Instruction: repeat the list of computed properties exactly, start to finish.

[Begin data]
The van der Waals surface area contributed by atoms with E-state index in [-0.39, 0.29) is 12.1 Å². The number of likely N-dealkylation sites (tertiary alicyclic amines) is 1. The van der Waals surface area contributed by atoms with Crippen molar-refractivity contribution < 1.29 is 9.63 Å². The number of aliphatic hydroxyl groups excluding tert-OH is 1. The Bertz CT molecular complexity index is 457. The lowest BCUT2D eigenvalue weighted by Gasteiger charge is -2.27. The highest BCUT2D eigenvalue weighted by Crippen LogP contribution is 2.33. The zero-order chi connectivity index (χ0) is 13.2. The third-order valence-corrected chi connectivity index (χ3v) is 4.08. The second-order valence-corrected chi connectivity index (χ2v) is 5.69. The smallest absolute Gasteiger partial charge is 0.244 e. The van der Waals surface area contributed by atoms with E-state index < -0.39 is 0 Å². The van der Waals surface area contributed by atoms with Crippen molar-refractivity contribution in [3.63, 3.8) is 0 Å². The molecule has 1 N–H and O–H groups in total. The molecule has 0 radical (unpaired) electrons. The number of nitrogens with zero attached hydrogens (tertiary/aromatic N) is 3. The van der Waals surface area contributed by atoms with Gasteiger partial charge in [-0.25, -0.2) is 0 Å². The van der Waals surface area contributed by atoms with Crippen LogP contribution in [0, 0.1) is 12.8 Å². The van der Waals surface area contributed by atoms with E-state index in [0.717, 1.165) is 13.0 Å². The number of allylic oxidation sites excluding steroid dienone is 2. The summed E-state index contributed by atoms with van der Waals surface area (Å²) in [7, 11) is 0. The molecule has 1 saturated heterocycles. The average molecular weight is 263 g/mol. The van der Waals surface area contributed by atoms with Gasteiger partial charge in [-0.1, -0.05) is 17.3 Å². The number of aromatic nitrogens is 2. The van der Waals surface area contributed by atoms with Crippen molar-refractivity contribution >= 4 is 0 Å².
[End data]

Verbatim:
The van der Waals surface area contributed by atoms with E-state index in [-0.39, 0.29) is 12.1 Å². The number of likely N-dealkylation sites (tertiary alicyclic amines) is 1. The van der Waals surface area contributed by atoms with Crippen molar-refractivity contribution < 1.29 is 9.63 Å². The number of aliphatic hydroxyl groups excluding tert-OH is 1. The Bertz CT molecular complexity index is 457. The lowest BCUT2D eigenvalue weighted by Gasteiger charge is -2.27. The highest BCUT2D eigenvalue weighted by Crippen LogP contribution is 2.33. The zero-order chi connectivity index (χ0) is 13.2. The third-order valence-corrected chi connectivity index (χ3v) is 4.08. The second-order valence-corrected chi connectivity index (χ2v) is 5.69. The smallest absolute Gasteiger partial charge is 0.244 e. The van der Waals surface area contributed by atoms with E-state index < -0.39 is 0 Å². The van der Waals surface area contributed by atoms with Crippen molar-refractivity contribution in [3.63, 3.8) is 0 Å². The molecule has 1 N–H and O–H groups in total. The molecule has 0 radical (unpaired) electrons. The number of nitrogens with zero attached hydrogens (tertiary/aromatic N) is 3. The van der Waals surface area contributed by atoms with Gasteiger partial charge in [-0.25, -0.2) is 0 Å². The van der Waals surface area contributed by atoms with Crippen LogP contribution in [0, 0.1) is 12.8 Å². The van der Waals surface area contributed by atoms with E-state index in [0.717, 1.165) is 13.0 Å². The number of allylic oxidation sites excluding steroid dienone is 2. The summed E-state index contributed by atoms with van der Waals surface area (Å²) in [7, 11) is 0. The molecule has 1 saturated heterocycles. The average molecular weight is 263 g/mol. The van der Waals surface area contributed by atoms with Gasteiger partial charge in [-0.1, -0.05) is 17.3 Å². The number of aromatic nitrogens is 2. The van der Waals surface area contributed by atoms with Crippen molar-refractivity contribution >= 4 is 0 Å².